Friday, April 27, 2012

April 27 (Dow Mossman and Fred Exley)

This spring, for contemporary literature (after 1945), I'm finishing the semester with the documentary film The Stone Reader which connects so well to so many of the challenges faced by novelists in the current marketplace. It also provides an enthusiastic "talkie" look into some of the great literature from the 20th century that proves impossible to assign in bulk for general-education courses. It's also a look at the very real life of Dow Mossman, and how a big fat book from his young adult years almost killed him in order to get written, and then how he survived and endured the rest. To the best of my knowledge, he is still enduring.

The contrast between the happy elderly thesis advisor from Iowa and the nearly broken writer-student is not one to be taken lightly, and certainly connects to all the online chatter about the value of MFA degrees (a degree I don't have, but one the protagonist of Fight for Your Long Day does possess as his highest and doesn't think much of although it should be stated that Cyrus doesn't think much of most anything he has, so at least in that way he's consistent). I only wish we lived in a world where the tenured professors in such programs would do more to show they understand the extent to which they are complicit in "something of a Ponzi Scheme" that is the AWP hierarchy that leaves some writers reaping huge rewards and lifetime security while the Dow Mossmans of the world are lucky to find a night gig delivering newspapers.

But on the other hand, over half of all college degrees aren't leading to much of anything, at least not by age 25 for recent grads, so perhaps we shouldn't isolate the MFA profs as so much more complicit in this economic problem faced by an entire generation (a sort of "damned if you go to college, damned if you don't," but it seems like the solution has to be to make college more affordable, not to discourage students from attending).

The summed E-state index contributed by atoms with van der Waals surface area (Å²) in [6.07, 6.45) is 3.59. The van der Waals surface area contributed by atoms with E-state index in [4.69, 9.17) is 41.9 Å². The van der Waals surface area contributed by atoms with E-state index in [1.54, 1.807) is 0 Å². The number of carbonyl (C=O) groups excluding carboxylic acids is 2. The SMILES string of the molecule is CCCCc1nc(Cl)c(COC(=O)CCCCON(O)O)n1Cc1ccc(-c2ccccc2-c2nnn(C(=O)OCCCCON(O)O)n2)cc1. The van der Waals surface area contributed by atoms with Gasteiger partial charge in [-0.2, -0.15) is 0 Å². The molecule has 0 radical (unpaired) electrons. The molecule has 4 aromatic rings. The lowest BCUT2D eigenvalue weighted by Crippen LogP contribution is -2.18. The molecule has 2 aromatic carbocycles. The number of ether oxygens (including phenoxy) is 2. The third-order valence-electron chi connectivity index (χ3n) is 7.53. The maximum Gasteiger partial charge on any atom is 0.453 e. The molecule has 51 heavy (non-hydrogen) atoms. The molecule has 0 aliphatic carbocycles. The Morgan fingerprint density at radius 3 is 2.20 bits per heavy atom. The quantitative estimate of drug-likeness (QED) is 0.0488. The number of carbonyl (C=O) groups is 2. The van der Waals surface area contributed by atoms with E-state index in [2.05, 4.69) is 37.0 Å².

I, of course, would love to be a tenured professor of creative writing, but I also enjoy knowing that my general education courses are being taught to at least some students who will get a decent job (engineering, nursing, etc.). There's a Sam Lipsyte interview somewhere in cyberspace, where he pretty much concedes that the MFA isn't necessarily going to make any grads any money, and possibly it will lead to another chunk of student debt, but it is a degree that can help improve one's writing.

For this reason, and just for the general pressure a thesis deadline would provide as well as a chance to teach fewer courses for two or three years, I still consider applying to writing programs. A low residency (maintaining a full time job while working toward the MFA) might be my best option, and the ads for MFAs in AWP's The Writer's Chronicle are almost pornographic in their depictions of laptops by the water and award-winning everybody on the faculty. Last night, I positively salivated over the possibility of a low-residency program solving my problems, and I even saw one with a rocky coast, star faculty (I'd never heard of), and "scholarships" (a rarity for low res as best I can ascertain).

Of course like many others who loathe application fees and paperwork, I'd prefer to just publish a second award-winning novel (no doubt, a winner of a bigger, badder award, one that comes with a huge gold necklace, a hip hop album contract, an entourage, and 50,000 blocks of friends and followers for all the newest new media), and become a Ron Rash or Pam Duncan, a tenured professor with nationally published novels whose highest degree is the MA. To my mind, the MA is a fine degree, and for creative writing, can often expose students to more literary analysis than some MFAs do.

But also, filmmaker Mark Moskowitz includes Frederick Exley's A Fan's Notes as one of his top ten novels of the American 20th century, and it reminded me of my three interviews, all with debut novelists, on Frederick Exley and his best novel. Eleanor Henderson, John Warner, and Joseph Zeppetello were the authors who were kind enough to respond to my questions, and if I can ever find the time or ability to concentrate I hope to interview more writers about Exley.

And by the way, the first writer with whom I remember having that conversation about Exley would be Michael Leone, and he has placed some nice work recently, including this essay called "The Day I Realized My Mentor Was Crazy."

Okay, I hope you survived all this Exley, uncertainty, and meandering on Mossman.

I can't wait to quit this month of blogging, finish the semester, and get into some sustained novel writing and revising.

Wish me luck. I'll need it.

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